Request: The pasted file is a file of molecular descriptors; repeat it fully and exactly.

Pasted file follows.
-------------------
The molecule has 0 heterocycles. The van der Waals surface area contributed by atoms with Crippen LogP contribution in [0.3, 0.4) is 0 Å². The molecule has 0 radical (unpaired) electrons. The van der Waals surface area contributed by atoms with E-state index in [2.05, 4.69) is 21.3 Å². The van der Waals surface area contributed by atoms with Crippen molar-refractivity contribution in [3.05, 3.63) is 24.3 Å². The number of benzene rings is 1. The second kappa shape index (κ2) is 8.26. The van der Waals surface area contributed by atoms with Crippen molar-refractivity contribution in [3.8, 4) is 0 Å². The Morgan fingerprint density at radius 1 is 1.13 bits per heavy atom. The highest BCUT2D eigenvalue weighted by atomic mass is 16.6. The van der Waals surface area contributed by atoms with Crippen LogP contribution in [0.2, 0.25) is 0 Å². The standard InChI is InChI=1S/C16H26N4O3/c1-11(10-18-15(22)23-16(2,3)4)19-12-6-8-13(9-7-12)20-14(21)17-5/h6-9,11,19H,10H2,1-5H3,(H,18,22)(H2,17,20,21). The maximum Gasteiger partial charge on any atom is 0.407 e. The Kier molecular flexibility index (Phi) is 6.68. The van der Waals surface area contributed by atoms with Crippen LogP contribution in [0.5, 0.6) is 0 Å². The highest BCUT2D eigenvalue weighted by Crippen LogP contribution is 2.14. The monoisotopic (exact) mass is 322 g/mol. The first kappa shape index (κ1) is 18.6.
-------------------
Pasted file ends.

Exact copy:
The molecule has 0 heterocycles. The van der Waals surface area contributed by atoms with Crippen LogP contribution in [0.3, 0.4) is 0 Å². The molecule has 0 radical (unpaired) electrons. The van der Waals surface area contributed by atoms with E-state index in [2.05, 4.69) is 21.3 Å². The van der Waals surface area contributed by atoms with Crippen molar-refractivity contribution in [3.05, 3.63) is 24.3 Å². The number of benzene rings is 1. The second kappa shape index (κ2) is 8.26. The van der Waals surface area contributed by atoms with Crippen molar-refractivity contribution in [3.8, 4) is 0 Å². The Morgan fingerprint density at radius 1 is 1.13 bits per heavy atom. The highest BCUT2D eigenvalue weighted by atomic mass is 16.6. The van der Waals surface area contributed by atoms with Crippen LogP contribution in [0.2, 0.25) is 0 Å². The standard InChI is InChI=1S/C16H26N4O3/c1-11(10-18-15(22)23-16(2,3)4)19-12-6-8-13(9-7-12)20-14(21)17-5/h6-9,11,19H,10H2,1-5H3,(H,18,22)(H2,17,20,21). The maximum Gasteiger partial charge on any atom is 0.407 e. The Kier molecular flexibility index (Phi) is 6.68. The van der Waals surface area contributed by atoms with Crippen LogP contribution in [0.5, 0.6) is 0 Å². The highest BCUT2D eigenvalue weighted by Crippen LogP contribution is 2.14. The monoisotopic (exact) mass is 322 g/mol. The first kappa shape index (κ1) is 18.6.